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Oct. 15, 2014, 10:06 a.m.

Ken Doctor: How interim is everything about the Orange County Register?

The troubled paper has a new (interim) publisher, whose experience is in the casino business. Is there a bigger plan at work, or is Aaron Kushner just lurching from idea to idea?

Lots of words come to mind to describe Aaron Kushner’s Orange County Register. The best one may be the title that’s been given to Kushner’s successor as CEO and publisher: interim.

Can we call the announcement of casino executive Rich Mirman as Kushner’s replacement a surprise? Hardly. That’s a word that’s gotten an exhaustive workout as the publishing world has parsed the high-velocity additions and subtractions, advances and retreats, pronouncements and head feints that Kushner and his second-in-charge Eric Spitz have issued in their two-plus years running the Register.

The boys do have a talent for the theatrical, and what could be more metaphorically apt than appointing a Las Vegas resident who built a career in the Nevada gambling (er, gaming) industry — though it must be said that both Kushner and Spitz seem more like riverboat gamblers than Vegas high-rollers.

Wednesday marked the triumphal (it’s become a self-parodying Kushner style) announcement and yet another newsroom “town hall.” The village keeps getting smaller as the newsroom shrinks, and you can imagine the tone of the meetings. Orwellian pronouncements of growth and success, a little decrying of the naysayers in the wider industry, and a golden path laid out ahead.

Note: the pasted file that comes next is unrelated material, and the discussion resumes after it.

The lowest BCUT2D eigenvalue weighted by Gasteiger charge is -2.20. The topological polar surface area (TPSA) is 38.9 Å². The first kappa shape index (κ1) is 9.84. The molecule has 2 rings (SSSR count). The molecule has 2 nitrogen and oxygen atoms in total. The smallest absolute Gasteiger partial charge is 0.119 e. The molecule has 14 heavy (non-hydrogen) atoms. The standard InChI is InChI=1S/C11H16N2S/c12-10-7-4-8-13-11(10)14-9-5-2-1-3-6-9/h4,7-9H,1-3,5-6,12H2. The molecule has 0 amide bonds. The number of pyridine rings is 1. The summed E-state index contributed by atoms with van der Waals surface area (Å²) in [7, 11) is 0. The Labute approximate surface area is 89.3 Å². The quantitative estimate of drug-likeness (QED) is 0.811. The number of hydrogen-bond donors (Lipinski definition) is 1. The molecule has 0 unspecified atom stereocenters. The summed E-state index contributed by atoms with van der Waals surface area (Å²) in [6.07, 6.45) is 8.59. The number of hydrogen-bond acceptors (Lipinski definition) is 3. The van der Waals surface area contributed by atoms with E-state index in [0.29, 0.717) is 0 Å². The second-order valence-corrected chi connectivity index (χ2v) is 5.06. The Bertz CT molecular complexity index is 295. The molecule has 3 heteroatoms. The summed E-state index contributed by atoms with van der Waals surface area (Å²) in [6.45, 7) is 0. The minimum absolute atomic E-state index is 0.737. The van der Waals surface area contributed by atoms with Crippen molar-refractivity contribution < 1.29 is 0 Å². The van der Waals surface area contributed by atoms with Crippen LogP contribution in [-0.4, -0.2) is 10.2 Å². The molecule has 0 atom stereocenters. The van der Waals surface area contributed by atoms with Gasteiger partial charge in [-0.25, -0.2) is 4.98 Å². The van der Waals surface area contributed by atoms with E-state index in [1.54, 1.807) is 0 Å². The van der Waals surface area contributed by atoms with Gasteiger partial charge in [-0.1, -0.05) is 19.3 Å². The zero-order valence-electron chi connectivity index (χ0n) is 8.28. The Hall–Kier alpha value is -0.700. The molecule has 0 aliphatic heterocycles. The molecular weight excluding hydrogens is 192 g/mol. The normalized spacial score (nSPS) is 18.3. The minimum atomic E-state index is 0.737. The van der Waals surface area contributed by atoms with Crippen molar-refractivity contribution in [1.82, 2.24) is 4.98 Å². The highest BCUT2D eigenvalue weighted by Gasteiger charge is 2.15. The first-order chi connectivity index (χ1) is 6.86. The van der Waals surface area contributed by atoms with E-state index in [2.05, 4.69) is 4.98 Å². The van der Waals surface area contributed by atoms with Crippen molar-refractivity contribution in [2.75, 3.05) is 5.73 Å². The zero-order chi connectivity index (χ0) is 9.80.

What we know: Rich Mirman, brought into the parent Freedom Corporation’s investment group by Spitz, takes on the role of interim publisher. He’s a seasoned marketer and business development guy, who neatly summed up Kushner’s tenure this way: “There were many things that worked and…things that hadn’t worked.” In addition to being an investor, Mirman has served as a consultant to Kushner and Spitz.

What we don’t know: exactly who pushed Aaron Kushner into new, semi-face-saving role as overseer of the editorial pages, the kind of move that usually happens to publishers toward the end of their careers. Kushner, by age 40, may be setting a land-speed record for entry, meteoric rise, embarrassing fall and exit from the newspaper industry. Don’t really expect him to spend much time further singing the praises of libertarianism (a position he tried to use to differentiate his L.A. Register from the L.A. Times). Rather, he’ll do what he’s best at doing: wheeling and dealing. Or, as the the Freedom announcement puts it: “Mirman’s appointment enables Kushner to focus his energy on Freedom’s broader expansion, and the development of new business opportunities and partnerships.”

Dance partners, though, may be tougher to find, given all the very public litigation.

The best bet: The investors, led by Silver Point, believe that moving Kushner to the back of the bus (if not under it) is a last chance to save their investment. It was that old devil circulation that finally did Kushner in. The owners knew that that the Los Angeles Times was about to file suit, finally convinced that Kushner wasn’t going to pay up for the Times’ delivery of the Register in Orange County. On Tuesday, the Times did so, calling for payment of the $2.4 million it says it’s owed plus damages. Add that litigation to every publisher’s worst nightmare: not delivering the morning papers to paying subscribers earlier this month, a story that made national news when the Register was forced to find an alternative to the Times for delivery.